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Pursuing science research amid resource constraints

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KEEN—Girls do experiments

Fyness Marko is in Form Four at Namadidi Community Day Secondary School. She wants to pursue a career in a science field.

“I love science because it gives me room to be innovative in coming up with unique solutions that the world can use and appreciate,” she says.

Her school is located on the outskirts of Zomba City and it does not have materials necessary for conducting scientific experiments and research.

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Fyness says the lack of the required science learning facilities and equipment makes it hard to develop skills in developing science based solutions guided by the required learning resources.

“There is a lot that one can do with science such as producing your own community electricity, potable water systems and developing health-related solutions,” Fyness says.

She adds that initially, she wanted to become a medical doctor but now wants to explore opportunities in medical research science.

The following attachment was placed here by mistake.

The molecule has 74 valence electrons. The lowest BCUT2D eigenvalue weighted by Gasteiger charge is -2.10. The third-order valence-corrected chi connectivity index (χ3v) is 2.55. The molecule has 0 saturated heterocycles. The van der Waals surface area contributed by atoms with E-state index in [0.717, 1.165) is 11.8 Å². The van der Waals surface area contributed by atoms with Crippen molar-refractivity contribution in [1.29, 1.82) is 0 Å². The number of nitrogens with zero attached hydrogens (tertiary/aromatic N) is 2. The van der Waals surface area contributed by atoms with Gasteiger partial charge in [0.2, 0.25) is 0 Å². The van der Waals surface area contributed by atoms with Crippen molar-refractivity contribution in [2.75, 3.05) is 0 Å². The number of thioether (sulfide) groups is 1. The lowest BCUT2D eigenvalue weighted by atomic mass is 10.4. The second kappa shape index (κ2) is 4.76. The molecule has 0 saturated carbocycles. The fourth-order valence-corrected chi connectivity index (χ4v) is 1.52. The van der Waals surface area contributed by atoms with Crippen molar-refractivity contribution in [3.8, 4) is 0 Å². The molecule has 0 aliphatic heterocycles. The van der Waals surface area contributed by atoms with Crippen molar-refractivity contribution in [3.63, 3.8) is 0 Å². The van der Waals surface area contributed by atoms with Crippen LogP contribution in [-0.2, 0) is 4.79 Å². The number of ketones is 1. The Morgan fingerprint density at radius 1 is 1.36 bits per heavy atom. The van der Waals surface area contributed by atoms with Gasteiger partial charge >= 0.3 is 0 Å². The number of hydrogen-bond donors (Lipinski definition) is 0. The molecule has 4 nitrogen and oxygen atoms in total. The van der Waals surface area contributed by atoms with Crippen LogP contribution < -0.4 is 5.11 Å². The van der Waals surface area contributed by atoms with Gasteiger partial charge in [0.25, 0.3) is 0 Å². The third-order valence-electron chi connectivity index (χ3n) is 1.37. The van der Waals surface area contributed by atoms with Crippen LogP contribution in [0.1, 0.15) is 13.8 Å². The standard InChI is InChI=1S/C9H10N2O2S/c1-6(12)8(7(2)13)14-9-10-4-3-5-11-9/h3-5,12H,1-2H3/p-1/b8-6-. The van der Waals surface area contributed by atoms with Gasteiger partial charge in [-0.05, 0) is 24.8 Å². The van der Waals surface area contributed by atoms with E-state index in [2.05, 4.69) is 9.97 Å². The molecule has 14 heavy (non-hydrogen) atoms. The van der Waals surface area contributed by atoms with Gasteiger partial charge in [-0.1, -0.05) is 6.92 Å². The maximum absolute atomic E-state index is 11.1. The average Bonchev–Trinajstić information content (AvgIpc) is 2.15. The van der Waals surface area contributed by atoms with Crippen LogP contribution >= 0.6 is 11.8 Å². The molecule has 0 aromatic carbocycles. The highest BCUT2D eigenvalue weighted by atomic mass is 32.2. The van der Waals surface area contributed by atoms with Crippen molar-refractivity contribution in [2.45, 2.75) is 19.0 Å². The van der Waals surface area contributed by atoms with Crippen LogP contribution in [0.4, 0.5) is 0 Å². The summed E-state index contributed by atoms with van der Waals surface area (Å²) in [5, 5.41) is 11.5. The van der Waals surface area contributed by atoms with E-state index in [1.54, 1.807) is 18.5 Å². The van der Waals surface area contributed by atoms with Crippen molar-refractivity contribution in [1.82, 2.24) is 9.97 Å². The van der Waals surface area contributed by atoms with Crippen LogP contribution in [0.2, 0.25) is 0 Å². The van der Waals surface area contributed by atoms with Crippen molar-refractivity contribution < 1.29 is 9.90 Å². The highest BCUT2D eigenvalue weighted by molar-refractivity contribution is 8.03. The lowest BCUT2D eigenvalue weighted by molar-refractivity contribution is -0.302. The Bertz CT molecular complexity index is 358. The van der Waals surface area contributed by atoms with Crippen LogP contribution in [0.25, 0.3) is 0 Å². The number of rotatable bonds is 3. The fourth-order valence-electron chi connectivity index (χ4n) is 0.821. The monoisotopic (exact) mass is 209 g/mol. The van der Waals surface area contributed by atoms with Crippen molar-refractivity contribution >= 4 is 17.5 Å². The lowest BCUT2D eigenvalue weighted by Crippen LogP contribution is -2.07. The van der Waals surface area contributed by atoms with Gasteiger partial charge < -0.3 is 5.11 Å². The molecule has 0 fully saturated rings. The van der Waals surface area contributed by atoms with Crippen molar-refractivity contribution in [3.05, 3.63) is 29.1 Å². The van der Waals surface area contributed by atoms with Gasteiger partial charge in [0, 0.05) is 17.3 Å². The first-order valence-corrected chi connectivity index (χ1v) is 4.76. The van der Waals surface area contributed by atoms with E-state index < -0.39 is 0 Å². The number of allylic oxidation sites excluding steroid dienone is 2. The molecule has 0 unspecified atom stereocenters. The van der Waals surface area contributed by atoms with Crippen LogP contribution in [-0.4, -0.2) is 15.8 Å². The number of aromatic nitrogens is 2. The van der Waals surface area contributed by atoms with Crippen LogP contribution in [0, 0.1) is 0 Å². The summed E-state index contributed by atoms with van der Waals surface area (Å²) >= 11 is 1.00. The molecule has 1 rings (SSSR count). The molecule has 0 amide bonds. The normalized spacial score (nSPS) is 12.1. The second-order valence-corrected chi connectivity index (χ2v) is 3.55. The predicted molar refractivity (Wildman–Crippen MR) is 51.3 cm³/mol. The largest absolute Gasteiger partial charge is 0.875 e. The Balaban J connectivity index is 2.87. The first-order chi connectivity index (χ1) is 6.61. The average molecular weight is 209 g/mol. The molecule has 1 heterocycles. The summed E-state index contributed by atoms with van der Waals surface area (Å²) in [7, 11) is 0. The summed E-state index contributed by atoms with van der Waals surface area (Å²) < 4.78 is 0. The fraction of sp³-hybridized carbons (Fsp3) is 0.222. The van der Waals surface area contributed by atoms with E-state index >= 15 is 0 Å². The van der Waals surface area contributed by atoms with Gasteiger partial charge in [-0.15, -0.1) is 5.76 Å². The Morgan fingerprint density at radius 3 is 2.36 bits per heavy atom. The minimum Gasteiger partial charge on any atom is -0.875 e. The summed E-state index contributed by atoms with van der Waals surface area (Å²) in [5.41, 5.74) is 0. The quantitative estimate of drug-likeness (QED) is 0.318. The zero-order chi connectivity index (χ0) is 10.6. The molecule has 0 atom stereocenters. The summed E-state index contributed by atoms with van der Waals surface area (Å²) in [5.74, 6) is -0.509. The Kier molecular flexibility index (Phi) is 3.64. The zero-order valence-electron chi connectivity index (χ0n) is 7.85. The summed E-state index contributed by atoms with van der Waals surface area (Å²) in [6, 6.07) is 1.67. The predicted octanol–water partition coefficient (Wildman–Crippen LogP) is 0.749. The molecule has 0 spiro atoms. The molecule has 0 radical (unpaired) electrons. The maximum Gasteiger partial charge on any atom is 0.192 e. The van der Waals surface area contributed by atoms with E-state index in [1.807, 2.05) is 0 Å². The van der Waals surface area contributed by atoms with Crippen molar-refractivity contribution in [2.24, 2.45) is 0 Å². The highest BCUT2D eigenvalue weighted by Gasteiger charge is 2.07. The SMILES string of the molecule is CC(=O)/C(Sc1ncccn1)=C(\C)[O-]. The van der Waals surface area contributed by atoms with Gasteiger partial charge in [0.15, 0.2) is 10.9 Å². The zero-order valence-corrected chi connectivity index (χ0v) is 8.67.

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Manager for South-east Education Division, McAuden Msakatiza, acknowledges that lack of resources to support the science-oriented curriculum that is being used in secondary school education in Malawi is a big problem.

“We encourage teachers to be resourceful for the lessons to be exciting and for them to deliver the content as required by the curriculum with locally available resources,” he says.

Msakatiza says for Malawi to achieve its potential in science innovation, it is a matter of mindset change mainly among teachers for them to able to support students with interest in science-oriented careers.

“The future of science is very bright if we are positive about it. It is unfortunate that, sometimes, negative comments come from teachers who should otherwise be supporting students to excel in science,” he adds.